Atlantic Group founder Michael Leiderman dies of ALS

The business man and baseball entrepreneur was 56


Michael Leiderman, formerly of Merrick, died of complications of ALS on Nov. 19. He left behind a Long Island baseball legacy and inspirational business ethics, his family said.

“My father was the most incredible businessperson I’ve ever seen,” Leiderman’s daughter, Erica Kleinstein, said.

Leiderman, 56, was the owner and co-founder of the Atlantic Group, a company specializing in supplying businesses with furniture, whether it was filling entire offices or helping young businesses furnish small spaces. The Atlantic Group flourished under Leiderman’s guidance thanks to his personal and friendly business approach, Kleinstein said.

The business grew into a family venture when Kleinstein, now 27, shadowed her father on the job in 2011. She went from an inexperienced and unsure businessperson to adopting her father’s skill set, becoming the vice president of sales for Atlantic in 2013.

“In 2013, I graduated college and didn’t know what to do,” Kleinstein said. “When I had the opportunity to actually work with him, I saw a different side of him. I found out that me and him are very similar in ways I didn’t realize before.”

Leiderman taught her to put “friendship first” when meeting prospective clients, she said. His goal was to create long-lasting relationships with customers while emphasizing loyalty and trust. He came across as a “lovable guy,” she said.

“He always found a way to be positive,” Kleinstein added. Even when pursuing business ventures that fell through, he was never negative, she said.

Beyond his business, Leiderman was defined by his love of baseball. Every day of his children’s early lives had baseball-themed moments, Kleinstein and her brother, David Leiderman, said.

“As soon as I was born, I was brought up to bat,” David, 24, said. A batting cage in the back of the Leiderman home kept baseball a constant factor in their lives. Michael shared his love of the sport through his baseball academy, Long Island Storm.

Storm began as a baseball team, the Long Island Brewers, but eventually added an academy, instructing players as young as 8. College-aged and older, formerly professionals played on the Storm team, and Leiderman put no limits on where they played. He funded trips to face off against national teams in British Columbia, Cuba, the Dominican Republic, Italy and Spain, David said.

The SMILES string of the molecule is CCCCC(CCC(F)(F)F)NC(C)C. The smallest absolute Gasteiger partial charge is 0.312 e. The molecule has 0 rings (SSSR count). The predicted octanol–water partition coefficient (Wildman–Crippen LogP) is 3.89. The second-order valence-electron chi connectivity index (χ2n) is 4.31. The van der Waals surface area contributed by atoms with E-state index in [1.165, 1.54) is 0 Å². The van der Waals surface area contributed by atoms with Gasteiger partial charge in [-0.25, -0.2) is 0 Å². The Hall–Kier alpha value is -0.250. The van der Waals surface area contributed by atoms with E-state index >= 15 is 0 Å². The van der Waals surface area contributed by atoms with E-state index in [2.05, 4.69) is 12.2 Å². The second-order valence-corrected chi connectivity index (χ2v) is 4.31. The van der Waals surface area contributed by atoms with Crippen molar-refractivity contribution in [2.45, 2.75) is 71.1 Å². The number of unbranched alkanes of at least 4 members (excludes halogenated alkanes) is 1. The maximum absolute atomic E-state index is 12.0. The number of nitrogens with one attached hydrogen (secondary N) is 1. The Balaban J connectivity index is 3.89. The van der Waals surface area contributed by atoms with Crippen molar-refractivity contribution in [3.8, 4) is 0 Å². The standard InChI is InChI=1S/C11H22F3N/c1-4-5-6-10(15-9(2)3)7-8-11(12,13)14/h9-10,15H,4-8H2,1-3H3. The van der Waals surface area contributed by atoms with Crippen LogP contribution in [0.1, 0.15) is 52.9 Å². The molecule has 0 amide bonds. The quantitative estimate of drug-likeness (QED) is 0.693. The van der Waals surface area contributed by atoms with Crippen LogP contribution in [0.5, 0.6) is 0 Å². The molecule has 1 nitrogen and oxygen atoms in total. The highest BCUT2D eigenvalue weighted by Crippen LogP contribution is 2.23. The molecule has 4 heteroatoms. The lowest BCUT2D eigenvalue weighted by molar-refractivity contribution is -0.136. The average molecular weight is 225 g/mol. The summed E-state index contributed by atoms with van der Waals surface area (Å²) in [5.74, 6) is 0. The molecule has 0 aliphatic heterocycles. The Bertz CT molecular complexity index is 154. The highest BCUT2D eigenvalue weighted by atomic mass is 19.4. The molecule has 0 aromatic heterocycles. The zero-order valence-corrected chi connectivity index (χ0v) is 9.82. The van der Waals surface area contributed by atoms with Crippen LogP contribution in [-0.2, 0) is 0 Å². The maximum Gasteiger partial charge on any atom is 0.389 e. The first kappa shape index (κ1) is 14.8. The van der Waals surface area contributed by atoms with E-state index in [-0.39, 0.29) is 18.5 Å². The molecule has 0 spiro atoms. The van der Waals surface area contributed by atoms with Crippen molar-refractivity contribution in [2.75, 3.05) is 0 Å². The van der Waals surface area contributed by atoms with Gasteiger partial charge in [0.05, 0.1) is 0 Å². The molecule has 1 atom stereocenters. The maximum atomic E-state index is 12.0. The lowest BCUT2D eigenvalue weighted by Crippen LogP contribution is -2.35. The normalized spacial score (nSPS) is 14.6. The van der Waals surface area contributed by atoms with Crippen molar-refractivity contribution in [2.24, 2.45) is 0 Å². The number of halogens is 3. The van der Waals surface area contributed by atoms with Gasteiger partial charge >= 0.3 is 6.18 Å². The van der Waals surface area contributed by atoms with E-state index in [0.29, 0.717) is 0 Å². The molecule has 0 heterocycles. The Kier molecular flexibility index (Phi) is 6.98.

According to the Storm’s website, by 2010 the team had won 43 national tournaments and 11 national titles and championships. It had a record through the years of 1,387 wins and 315 losses — a .797 winning percentage. More than 100 professional players have been involved in the organization.

“We’ve played all over the world,” Leiderman wrote on the website. “The win over Cuba ranks as one of our greatest accomplishments in a lifetime of memories.”

Leiderman’s influence on his son, who played for Storm briefly, led David to even greater baseball heights. Last year he joined the Miami Marlins.

“It was both mine and his dream,” David said. “Unfortunately, he wasn’t able to see my first game in person, but I know it meant the world to him. He was very excited.”

Leiderman pushed his daughter to pursue baseball when she was younger, too, and she became the first girl to play in the Merrick Little League.

Seeing their father struggle with the disease was difficult for Erica and David, but he remained strong until the end, they said. He had ALS for four years, and the disease gradually weakened his muscles and confined him to a wheelchair.

“It was especially difficult to watch someone so powerful dwindle in health and to watch it hinder him physically,” Erica said.

In Leiderman’s honor, his family asks that people donate to the ALS Association. The donation page opened in his name had accumulated nearly $15,600 by press time. Visit the page at

Leiderman is also survived by his wife of 30 years, Galita Leiderman, and his sister, Caren Samplin.